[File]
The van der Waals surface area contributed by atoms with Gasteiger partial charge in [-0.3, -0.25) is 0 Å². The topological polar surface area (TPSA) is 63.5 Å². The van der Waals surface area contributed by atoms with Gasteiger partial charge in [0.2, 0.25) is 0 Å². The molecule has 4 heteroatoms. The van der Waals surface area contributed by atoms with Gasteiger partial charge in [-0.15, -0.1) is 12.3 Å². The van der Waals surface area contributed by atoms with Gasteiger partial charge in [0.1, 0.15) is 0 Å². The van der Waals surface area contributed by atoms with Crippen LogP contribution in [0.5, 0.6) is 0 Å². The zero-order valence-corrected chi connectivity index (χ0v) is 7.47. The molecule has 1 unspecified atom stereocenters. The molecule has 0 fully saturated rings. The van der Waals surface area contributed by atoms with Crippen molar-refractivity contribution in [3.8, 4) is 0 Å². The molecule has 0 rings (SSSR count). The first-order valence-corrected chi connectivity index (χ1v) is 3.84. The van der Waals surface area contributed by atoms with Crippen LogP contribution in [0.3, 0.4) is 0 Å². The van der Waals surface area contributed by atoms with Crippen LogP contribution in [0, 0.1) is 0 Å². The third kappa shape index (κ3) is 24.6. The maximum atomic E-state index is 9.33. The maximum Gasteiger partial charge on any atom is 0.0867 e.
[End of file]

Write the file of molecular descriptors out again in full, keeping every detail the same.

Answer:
The van der Waals surface area contributed by atoms with Gasteiger partial charge in [-0.3, -0.25) is 0 Å². The topological polar surface area (TPSA) is 63.5 Å². The van der Waals surface area contributed by atoms with Gasteiger partial charge in [0.2, 0.25) is 0 Å². The molecule has 4 heteroatoms. The van der Waals surface area contributed by atoms with Gasteiger partial charge in [-0.15, -0.1) is 12.3 Å². The van der Waals surface area contributed by atoms with Gasteiger partial charge in [0.1, 0.15) is 0 Å². The van der Waals surface area contributed by atoms with Crippen LogP contribution in [0.5, 0.6) is 0 Å². The zero-order valence-corrected chi connectivity index (χ0v) is 7.47. The molecule has 1 unspecified atom stereocenters. The molecule has 0 fully saturated rings. The van der Waals surface area contributed by atoms with Crippen molar-refractivity contribution in [3.8, 4) is 0 Å². The molecule has 0 rings (SSSR count). The first-order valence-corrected chi connectivity index (χ1v) is 3.84. The van der Waals surface area contributed by atoms with Crippen LogP contribution in [0.3, 0.4) is 0 Å². The van der Waals surface area contributed by atoms with Crippen LogP contribution in [0, 0.1) is 0 Å². The third kappa shape index (κ3) is 24.6. The maximum atomic E-state index is 9.33. The maximum Gasteiger partial charge on any atom is 0.0867 e.